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Jenkins council delays action on fee increase




Business owners in Jenkins will not join residential customers in paying higher sanitation fees — at least for now.

The Jenkins City Council voted to table a request from the Jenkins Utilities Commission for price adjustments on sanitation bills for businesses until the scheduled audit of the fiscal year which ended in June reveals how much money the city is losing on its sanitation department.

Utilities Commission Chairman Kedrick Sanders presented the request for a rate adjustment to the council at its August meeting. However, after several council members said they weren’t given enough time to study the proposal and objected to raising fees on businesses until after the audit, council member Rick Damron asked that the vote be tabled until the council’s September meeting.

Sanders said the new plan probably would not raise costs for many business owners nor increase the city’s sanitation collections but would provide an equitable method of setting fees. He said too much guessing has gone into setting fees for Dumpsters and large cans for businesses in the past, and the commission came up with the new plan to standardize fees by size and number of pick-up days per week after an extensive survey of the Dumpsters and the payment rolls with Scotty Church, who works in the sanitation department.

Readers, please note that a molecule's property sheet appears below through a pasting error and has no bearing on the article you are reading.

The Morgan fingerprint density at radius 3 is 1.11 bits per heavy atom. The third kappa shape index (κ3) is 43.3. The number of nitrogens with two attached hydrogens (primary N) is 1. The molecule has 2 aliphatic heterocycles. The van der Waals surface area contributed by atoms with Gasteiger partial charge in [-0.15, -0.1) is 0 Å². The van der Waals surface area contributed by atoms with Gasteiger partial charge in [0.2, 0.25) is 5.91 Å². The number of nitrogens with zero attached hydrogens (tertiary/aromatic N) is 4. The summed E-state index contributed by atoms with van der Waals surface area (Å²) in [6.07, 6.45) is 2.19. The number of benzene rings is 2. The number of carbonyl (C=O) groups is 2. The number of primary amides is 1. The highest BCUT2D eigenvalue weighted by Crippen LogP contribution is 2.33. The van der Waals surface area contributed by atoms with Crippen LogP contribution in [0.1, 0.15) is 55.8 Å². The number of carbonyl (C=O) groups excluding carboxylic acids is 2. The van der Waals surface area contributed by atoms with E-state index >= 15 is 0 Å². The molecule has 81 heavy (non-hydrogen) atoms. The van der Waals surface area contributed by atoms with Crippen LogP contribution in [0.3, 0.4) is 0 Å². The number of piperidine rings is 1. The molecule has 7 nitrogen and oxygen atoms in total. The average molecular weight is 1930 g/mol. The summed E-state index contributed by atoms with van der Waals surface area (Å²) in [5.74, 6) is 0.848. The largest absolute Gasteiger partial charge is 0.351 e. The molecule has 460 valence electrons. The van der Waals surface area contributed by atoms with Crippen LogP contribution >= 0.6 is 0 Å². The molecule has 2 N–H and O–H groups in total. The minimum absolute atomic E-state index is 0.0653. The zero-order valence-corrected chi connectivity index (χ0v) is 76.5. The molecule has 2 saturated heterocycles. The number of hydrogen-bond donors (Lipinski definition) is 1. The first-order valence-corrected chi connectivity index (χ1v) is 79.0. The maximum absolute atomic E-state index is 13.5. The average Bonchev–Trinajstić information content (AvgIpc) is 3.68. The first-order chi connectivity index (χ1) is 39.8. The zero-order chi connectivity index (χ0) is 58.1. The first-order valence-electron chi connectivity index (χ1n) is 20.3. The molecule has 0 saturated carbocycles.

Sanders said he and Church had purged a number of uncollectable accounts by removing people who have died or moved away. He told the council the purge would lower the sanitation department’s losses because the outstanding accounts had been counted as a deficit.

Council member Chuck Anderson said he had a problem with passing the fee adjustments at the August meeting if it meant a possible second rate hike after the council is presented with the 2007-08 audit. Anderson also questioned why it was necessary to change the rates if it meant no increase in income. He said his main objection, however, was the manner in which the plan was presented to council members.

“When we came to the meeting it was dumped in our laps,” said Anderson. “Wham and you’re voting on it. We had nothing to look at.”

Council member Carol Anne Litts also questioned the price adjustments. Litts, who owns and operates the Flower House in Jenkins, said it probably wouldn’t affect her business at all because of the small amount of garbage generated there. She said she has one can and rarely fills it. Litts said she thought the rate for the 90-gallon can, $12.25 per month for one pick-up a week, was fair, but questioned the rates for multiple pick-ups. Dumpsters are rated at $12.25 per yard per pick-up per week in the proposal, so a four-yard Dumpster emptied three times a week would cost $147 per month. Customers with unusually heavy loads, such as concrete or mud, would pay a 20 percent surcharge.

“That’s high,” said Litts. “I think that’s excessive for trash pick-up.”

Sanders replied that when tested on different businesses, the new rate structure revealed that some would be paying slightly less, most about the same, and some slightly more than they are currently paying. He said the city actually loses about $200 on the new payment structure. Sanders also said the new rate would still leave Jenkins with lower fees than other cities in the region and emphasized that the important thing is to standardize fees and make them fair.